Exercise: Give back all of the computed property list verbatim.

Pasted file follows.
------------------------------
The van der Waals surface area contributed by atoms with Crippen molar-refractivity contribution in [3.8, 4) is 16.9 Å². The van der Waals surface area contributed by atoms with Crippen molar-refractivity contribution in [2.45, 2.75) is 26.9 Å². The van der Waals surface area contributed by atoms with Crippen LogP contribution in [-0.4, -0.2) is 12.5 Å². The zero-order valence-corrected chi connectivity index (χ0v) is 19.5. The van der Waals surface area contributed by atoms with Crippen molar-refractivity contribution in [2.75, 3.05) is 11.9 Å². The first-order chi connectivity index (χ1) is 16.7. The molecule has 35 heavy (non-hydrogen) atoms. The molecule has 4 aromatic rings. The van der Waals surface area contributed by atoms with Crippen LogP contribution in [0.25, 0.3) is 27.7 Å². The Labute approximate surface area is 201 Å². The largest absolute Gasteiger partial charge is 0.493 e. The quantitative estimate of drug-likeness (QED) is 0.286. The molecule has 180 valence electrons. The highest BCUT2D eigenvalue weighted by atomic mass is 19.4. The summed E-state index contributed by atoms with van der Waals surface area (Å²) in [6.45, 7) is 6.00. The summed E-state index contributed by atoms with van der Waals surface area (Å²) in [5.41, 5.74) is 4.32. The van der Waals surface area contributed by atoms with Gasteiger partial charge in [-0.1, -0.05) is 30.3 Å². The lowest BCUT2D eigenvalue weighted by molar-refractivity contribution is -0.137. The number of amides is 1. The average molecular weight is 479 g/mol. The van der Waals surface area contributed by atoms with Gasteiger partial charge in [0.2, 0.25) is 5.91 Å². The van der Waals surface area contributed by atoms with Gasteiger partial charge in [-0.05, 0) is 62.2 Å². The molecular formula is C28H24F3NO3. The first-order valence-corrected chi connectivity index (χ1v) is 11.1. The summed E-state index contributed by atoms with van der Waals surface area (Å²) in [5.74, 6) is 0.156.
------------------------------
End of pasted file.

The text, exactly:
The van der Waals surface area contributed by atoms with Crippen molar-refractivity contribution in [3.8, 4) is 16.9 Å². The van der Waals surface area contributed by atoms with Crippen molar-refractivity contribution in [2.45, 2.75) is 26.9 Å². The van der Waals surface area contributed by atoms with Crippen LogP contribution in [-0.4, -0.2) is 12.5 Å². The zero-order valence-corrected chi connectivity index (χ0v) is 19.5. The van der Waals surface area contributed by atoms with Crippen molar-refractivity contribution in [2.75, 3.05) is 11.9 Å². The first-order chi connectivity index (χ1) is 16.7. The molecule has 35 heavy (non-hydrogen) atoms. The molecule has 4 aromatic rings. The van der Waals surface area contributed by atoms with Crippen LogP contribution in [0.25, 0.3) is 27.7 Å². The Labute approximate surface area is 201 Å². The largest absolute Gasteiger partial charge is 0.493 e. The quantitative estimate of drug-likeness (QED) is 0.286. The molecule has 180 valence electrons. The highest BCUT2D eigenvalue weighted by atomic mass is 19.4. The summed E-state index contributed by atoms with van der Waals surface area (Å²) in [6.45, 7) is 6.00. The summed E-state index contributed by atoms with van der Waals surface area (Å²) in [5.41, 5.74) is 4.32. The van der Waals surface area contributed by atoms with Gasteiger partial charge in [-0.1, -0.05) is 30.3 Å². The lowest BCUT2D eigenvalue weighted by molar-refractivity contribution is -0.137. The number of amides is 1. The average molecular weight is 479 g/mol. The van der Waals surface area contributed by atoms with Gasteiger partial charge in [0.2, 0.25) is 5.91 Å². The van der Waals surface area contributed by atoms with Gasteiger partial charge in [-0.05, 0) is 62.2 Å². The molecular formula is C28H24F3NO3. The first-order valence-corrected chi connectivity index (χ1v) is 11.1. The summed E-state index contributed by atoms with van der Waals surface area (Å²) in [5.74, 6) is 0.156.